I’ve saved a huge amount of money by using alternatives
I’m more than happy to pay a monthly subscription for useful services. However, I refuse to pay for services that I see as a bit of a rip-off or not worth the money.
Whatever we spend our money on, we should be making sure we get value for money from out purchases. This is especially true in these tough economic times.
I previously wrote about the 5 monthly subscriptions I can’t live without.
Now onto the ones I’ll never pay for.
1. Microsoft Office
I don’t consider this to be value for money at all.
I still use a copy of MS Office 2007 that came bundled with a laptop many years ago. I still have the disks and everything works perfectly.
In the old days, you used to be able to buy the software outright and use it for as long as you needed to. Nowadays, many companies have changed their products into SAAS — software as a service. All this means is that they charge you a ton of extra money for basically nothing.
Yes, they say you get regular updates, blah, blah, blah, but you usually don’t need them.
MS Office costs around $9.99 a month or $99.99 a year. I’ve had my free copy for 15 years. If I’d paid annually for it, it would have cost me around $1,500 so far.
To me, that is beyond ridiculous.
If my MS Office ever stops working I’ll switch to Google Docs.
I used to have a Spotify subscription but it was worse than useless. I’m an avid traveler and found that lots of music was blocked depending on what country I was in at the time. There were also issues of what country I should be paying the subscription from. It’s cheaper in some countries than in others, but I can’t keep changing my subscription every time I visit a new country, which is often.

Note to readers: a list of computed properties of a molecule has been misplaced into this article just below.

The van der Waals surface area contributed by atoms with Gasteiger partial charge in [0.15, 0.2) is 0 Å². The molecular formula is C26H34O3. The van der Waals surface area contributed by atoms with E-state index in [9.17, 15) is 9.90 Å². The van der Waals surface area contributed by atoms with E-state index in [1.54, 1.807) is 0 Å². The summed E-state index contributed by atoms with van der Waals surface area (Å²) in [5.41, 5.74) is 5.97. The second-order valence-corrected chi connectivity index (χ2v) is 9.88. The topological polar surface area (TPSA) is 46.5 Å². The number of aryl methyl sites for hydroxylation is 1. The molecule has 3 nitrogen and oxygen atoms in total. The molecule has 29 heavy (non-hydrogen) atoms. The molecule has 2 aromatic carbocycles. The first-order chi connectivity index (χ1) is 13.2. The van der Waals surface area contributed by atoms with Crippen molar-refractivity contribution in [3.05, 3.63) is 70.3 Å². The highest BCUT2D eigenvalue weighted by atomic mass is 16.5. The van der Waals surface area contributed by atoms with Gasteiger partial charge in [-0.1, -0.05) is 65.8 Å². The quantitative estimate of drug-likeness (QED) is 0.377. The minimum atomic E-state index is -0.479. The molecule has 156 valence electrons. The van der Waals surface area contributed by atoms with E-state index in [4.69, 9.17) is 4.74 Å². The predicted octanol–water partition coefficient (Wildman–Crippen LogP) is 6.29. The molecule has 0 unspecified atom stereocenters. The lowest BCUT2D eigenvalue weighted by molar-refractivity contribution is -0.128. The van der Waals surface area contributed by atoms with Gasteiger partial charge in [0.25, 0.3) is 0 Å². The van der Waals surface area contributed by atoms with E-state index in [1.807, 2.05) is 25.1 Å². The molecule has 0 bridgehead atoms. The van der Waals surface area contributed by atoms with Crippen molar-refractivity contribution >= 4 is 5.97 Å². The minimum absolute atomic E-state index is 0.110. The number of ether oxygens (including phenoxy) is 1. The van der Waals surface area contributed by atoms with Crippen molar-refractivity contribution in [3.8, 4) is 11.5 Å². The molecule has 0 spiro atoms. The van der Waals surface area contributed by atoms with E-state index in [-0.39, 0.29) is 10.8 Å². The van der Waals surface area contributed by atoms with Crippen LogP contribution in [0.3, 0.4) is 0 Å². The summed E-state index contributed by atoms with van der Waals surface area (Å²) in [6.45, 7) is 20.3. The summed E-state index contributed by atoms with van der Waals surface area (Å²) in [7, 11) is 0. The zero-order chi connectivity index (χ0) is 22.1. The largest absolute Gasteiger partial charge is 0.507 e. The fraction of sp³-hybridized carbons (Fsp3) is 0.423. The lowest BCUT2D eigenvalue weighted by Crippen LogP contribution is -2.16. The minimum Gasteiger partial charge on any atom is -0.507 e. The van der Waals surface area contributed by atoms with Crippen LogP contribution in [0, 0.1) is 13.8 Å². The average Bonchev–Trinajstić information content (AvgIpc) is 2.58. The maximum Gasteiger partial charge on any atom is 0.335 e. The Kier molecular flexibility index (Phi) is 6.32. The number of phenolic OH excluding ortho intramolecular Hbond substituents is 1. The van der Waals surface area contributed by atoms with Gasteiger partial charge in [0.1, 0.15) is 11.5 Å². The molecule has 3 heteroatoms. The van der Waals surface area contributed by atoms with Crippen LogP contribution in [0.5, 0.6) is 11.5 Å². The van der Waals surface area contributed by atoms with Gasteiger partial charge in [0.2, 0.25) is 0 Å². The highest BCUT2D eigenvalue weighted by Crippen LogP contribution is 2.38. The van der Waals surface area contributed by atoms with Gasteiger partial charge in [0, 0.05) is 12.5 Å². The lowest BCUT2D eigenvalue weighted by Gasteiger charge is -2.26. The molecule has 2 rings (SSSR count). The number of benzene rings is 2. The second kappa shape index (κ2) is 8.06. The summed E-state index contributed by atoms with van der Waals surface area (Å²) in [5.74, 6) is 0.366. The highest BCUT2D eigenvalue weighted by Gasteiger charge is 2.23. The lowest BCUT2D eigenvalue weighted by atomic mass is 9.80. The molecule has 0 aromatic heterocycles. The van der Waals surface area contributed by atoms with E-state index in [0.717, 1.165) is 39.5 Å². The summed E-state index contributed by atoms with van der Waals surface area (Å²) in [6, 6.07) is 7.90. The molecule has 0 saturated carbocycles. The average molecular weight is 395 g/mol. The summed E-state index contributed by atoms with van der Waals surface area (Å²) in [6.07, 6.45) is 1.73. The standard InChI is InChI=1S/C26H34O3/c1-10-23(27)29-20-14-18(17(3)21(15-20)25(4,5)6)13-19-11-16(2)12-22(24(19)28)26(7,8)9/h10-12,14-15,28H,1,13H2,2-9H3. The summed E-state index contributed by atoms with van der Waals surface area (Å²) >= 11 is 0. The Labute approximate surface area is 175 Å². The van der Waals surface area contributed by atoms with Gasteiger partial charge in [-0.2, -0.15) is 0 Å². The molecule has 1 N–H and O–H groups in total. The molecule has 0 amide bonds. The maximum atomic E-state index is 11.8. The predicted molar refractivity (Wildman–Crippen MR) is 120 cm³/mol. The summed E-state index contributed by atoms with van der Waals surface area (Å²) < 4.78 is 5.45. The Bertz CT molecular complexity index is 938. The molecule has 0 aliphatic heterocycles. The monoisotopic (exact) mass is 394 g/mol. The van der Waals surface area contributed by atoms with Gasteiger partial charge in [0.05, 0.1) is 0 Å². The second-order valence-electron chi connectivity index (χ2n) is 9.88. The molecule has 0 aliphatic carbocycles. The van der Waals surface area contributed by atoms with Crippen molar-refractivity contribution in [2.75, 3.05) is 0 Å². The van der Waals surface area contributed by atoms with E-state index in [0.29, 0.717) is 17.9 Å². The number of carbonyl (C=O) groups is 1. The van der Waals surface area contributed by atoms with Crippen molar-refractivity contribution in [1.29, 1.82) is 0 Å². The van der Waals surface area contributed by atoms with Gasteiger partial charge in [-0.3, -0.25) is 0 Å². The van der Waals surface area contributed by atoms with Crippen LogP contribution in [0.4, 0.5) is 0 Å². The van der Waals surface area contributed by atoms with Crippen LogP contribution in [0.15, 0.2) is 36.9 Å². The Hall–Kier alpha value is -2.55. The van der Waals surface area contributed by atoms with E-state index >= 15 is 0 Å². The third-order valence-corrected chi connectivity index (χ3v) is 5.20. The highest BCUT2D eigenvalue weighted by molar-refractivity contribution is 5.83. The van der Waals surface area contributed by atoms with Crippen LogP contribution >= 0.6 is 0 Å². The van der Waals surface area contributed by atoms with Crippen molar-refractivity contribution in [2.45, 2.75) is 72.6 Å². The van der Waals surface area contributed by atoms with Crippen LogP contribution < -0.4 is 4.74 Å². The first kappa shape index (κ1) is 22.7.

I also prefer to watch YouTube videos rather than just listen to music.
I might give Spotify another go if they can get it to work properly across countries, but I can’t see that happening any time soon.
I used to have a copy of QuickBooks that I paid around $100 for. I used it for 10 years. QuickBooks Essentials is now $50 a month. That’s $6,000 for 10 years.
$6,000 vs $100. You have got to be joking.
Next time I need accounting software I’ll likely use a free version of whatever my accountant recommends. At the moment my accounts can be done on MS Excel.
I recently read that around 44% of millennials subscribed to Netflix. I don’t have anything against Netflix. If I was a film buff I’d probably get it.
I don’t spend much time watching movies though. I prefer to read, play chess or build some side hustles. That way I earn money instead of spending it. It’s also way more fun.
It should be noted that millennials often complain about their lack of money. Maybe time to build a side hustle instead of sitting on the sofa watching movies.
Netflix costs around $9.99 a month.
5. Image Sites
I regularly use images but get mine from free sites. I have paid for images in the past and don’t mind doing that if the prices are reasonable.
The problem I find with most image sites though is that they never have a plan that suits my needs. The options are usually a few free images or a ton of images for a big price. I need something in between.
This is the same for many subscriptions services. Why don’t these companies have some middle-tier pricing?